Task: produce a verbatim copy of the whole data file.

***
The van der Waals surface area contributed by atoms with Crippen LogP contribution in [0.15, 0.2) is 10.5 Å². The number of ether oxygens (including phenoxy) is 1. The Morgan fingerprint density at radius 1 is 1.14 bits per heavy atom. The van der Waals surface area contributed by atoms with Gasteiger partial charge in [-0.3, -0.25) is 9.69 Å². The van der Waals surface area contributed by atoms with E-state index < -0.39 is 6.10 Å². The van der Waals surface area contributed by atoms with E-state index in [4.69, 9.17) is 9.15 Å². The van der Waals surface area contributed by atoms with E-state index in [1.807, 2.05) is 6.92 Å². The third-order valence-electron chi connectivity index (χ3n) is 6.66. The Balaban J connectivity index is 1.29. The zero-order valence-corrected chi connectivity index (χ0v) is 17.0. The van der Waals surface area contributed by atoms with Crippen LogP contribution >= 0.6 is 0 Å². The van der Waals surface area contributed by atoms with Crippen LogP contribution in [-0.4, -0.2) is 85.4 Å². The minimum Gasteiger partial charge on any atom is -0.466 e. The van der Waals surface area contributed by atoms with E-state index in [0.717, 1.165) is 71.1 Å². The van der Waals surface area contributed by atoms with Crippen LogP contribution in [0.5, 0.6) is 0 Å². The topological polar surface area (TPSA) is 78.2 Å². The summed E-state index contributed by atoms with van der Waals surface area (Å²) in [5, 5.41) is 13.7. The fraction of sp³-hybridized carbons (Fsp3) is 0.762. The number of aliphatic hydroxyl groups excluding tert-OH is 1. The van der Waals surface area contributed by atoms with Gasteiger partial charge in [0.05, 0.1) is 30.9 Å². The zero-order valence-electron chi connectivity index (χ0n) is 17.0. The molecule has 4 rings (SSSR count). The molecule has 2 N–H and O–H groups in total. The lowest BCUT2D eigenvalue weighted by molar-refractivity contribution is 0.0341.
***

The van der Waals surface area contributed by atoms with Crippen LogP contribution in [0.15, 0.2) is 10.5 Å². The number of ether oxygens (including phenoxy) is 1. The Morgan fingerprint density at radius 1 is 1.14 bits per heavy atom. The van der Waals surface area contributed by atoms with Gasteiger partial charge in [-0.3, -0.25) is 9.69 Å². The van der Waals surface area contributed by atoms with E-state index < -0.39 is 6.10 Å². The van der Waals surface area contributed by atoms with E-state index in [4.69, 9.17) is 9.15 Å². The van der Waals surface area contributed by atoms with E-state index in [1.807, 2.05) is 6.92 Å². The third-order valence-electron chi connectivity index (χ3n) is 6.66. The Balaban J connectivity index is 1.29. The zero-order valence-corrected chi connectivity index (χ0v) is 17.0. The van der Waals surface area contributed by atoms with Crippen LogP contribution >= 0.6 is 0 Å². The van der Waals surface area contributed by atoms with Crippen LogP contribution in [-0.4, -0.2) is 85.4 Å². The minimum Gasteiger partial charge on any atom is -0.466 e. The van der Waals surface area contributed by atoms with E-state index in [0.717, 1.165) is 71.1 Å². The van der Waals surface area contributed by atoms with Crippen LogP contribution in [0.5, 0.6) is 0 Å². The topological polar surface area (TPSA) is 78.2 Å². The summed E-state index contributed by atoms with van der Waals surface area (Å²) in [5, 5.41) is 13.7. The fraction of sp³-hybridized carbons (Fsp3) is 0.762. The number of aliphatic hydroxyl groups excluding tert-OH is 1. The van der Waals surface area contributed by atoms with Gasteiger partial charge in [0.05, 0.1) is 30.9 Å². The zero-order valence-electron chi connectivity index (χ0n) is 17.0. The molecule has 4 rings (SSSR count). The molecule has 2 N–H and O–H groups in total. The lowest BCUT2D eigenvalue weighted by molar-refractivity contribution is 0.0341.